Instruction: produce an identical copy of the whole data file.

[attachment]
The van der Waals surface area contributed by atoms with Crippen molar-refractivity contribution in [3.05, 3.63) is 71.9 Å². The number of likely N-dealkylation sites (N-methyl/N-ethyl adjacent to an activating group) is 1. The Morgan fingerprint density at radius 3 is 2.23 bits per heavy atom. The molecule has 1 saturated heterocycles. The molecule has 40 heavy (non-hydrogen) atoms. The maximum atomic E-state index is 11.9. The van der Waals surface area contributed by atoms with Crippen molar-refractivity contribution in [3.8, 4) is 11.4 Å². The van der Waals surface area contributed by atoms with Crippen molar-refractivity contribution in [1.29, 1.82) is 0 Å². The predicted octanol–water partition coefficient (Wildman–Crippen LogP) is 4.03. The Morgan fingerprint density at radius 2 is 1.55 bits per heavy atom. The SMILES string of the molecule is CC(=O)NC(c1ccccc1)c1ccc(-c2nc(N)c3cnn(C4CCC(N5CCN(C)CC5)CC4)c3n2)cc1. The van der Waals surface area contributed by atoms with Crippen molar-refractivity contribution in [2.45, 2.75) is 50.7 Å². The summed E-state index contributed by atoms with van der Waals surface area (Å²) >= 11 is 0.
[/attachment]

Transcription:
The van der Waals surface area contributed by atoms with Crippen molar-refractivity contribution in [3.05, 3.63) is 71.9 Å². The number of likely N-dealkylation sites (N-methyl/N-ethyl adjacent to an activating group) is 1. The Morgan fingerprint density at radius 3 is 2.23 bits per heavy atom. The molecule has 1 saturated heterocycles. The molecule has 40 heavy (non-hydrogen) atoms. The maximum atomic E-state index is 11.9. The van der Waals surface area contributed by atoms with Crippen molar-refractivity contribution in [3.8, 4) is 11.4 Å². The van der Waals surface area contributed by atoms with Crippen molar-refractivity contribution in [1.29, 1.82) is 0 Å². The predicted octanol–water partition coefficient (Wildman–Crippen LogP) is 4.03. The Morgan fingerprint density at radius 2 is 1.55 bits per heavy atom. The SMILES string of the molecule is CC(=O)NC(c1ccccc1)c1ccc(-c2nc(N)c3cnn(C4CCC(N5CCN(C)CC5)CC4)c3n2)cc1. The van der Waals surface area contributed by atoms with Crippen molar-refractivity contribution in [2.45, 2.75) is 50.7 Å². The summed E-state index contributed by atoms with van der Waals surface area (Å²) >= 11 is 0.